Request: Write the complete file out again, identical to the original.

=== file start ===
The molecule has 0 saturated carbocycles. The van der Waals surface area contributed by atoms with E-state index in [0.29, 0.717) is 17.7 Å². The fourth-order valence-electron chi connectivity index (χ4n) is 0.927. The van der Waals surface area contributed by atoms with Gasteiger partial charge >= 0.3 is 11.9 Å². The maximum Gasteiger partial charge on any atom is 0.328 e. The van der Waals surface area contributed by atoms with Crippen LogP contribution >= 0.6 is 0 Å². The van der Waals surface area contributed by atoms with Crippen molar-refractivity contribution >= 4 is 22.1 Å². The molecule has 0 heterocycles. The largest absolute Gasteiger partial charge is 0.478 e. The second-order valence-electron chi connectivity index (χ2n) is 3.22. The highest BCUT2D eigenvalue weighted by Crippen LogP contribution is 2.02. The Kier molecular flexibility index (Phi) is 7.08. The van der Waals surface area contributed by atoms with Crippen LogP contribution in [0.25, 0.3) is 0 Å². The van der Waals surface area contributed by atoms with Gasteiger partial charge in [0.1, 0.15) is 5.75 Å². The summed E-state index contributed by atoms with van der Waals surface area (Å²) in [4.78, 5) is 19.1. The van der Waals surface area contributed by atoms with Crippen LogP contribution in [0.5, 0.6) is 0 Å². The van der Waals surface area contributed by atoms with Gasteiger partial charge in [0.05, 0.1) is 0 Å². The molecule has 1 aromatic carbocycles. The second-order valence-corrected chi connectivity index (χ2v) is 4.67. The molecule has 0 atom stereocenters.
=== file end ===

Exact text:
The molecule has 0 saturated carbocycles. The van der Waals surface area contributed by atoms with E-state index in [0.29, 0.717) is 17.7 Å². The fourth-order valence-electron chi connectivity index (χ4n) is 0.927. The van der Waals surface area contributed by atoms with Gasteiger partial charge >= 0.3 is 11.9 Å². The maximum Gasteiger partial charge on any atom is 0.328 e. The van der Waals surface area contributed by atoms with Crippen LogP contribution >= 0.6 is 0 Å². The van der Waals surface area contributed by atoms with Crippen molar-refractivity contribution >= 4 is 22.1 Å². The molecule has 0 heterocycles. The largest absolute Gasteiger partial charge is 0.478 e. The second-order valence-electron chi connectivity index (χ2n) is 3.22. The highest BCUT2D eigenvalue weighted by Crippen LogP contribution is 2.02. The Kier molecular flexibility index (Phi) is 7.08. The van der Waals surface area contributed by atoms with Crippen LogP contribution in [0.25, 0.3) is 0 Å². The van der Waals surface area contributed by atoms with Gasteiger partial charge in [0.1, 0.15) is 5.75 Å². The summed E-state index contributed by atoms with van der Waals surface area (Å²) in [4.78, 5) is 19.1. The van der Waals surface area contributed by atoms with Crippen LogP contribution in [0.5, 0.6) is 0 Å². The van der Waals surface area contributed by atoms with Gasteiger partial charge in [0.05, 0.1) is 0 Å². The molecule has 1 aromatic carbocycles. The second-order valence-corrected chi connectivity index (χ2v) is 4.67. The molecule has 0 atom stereocenters.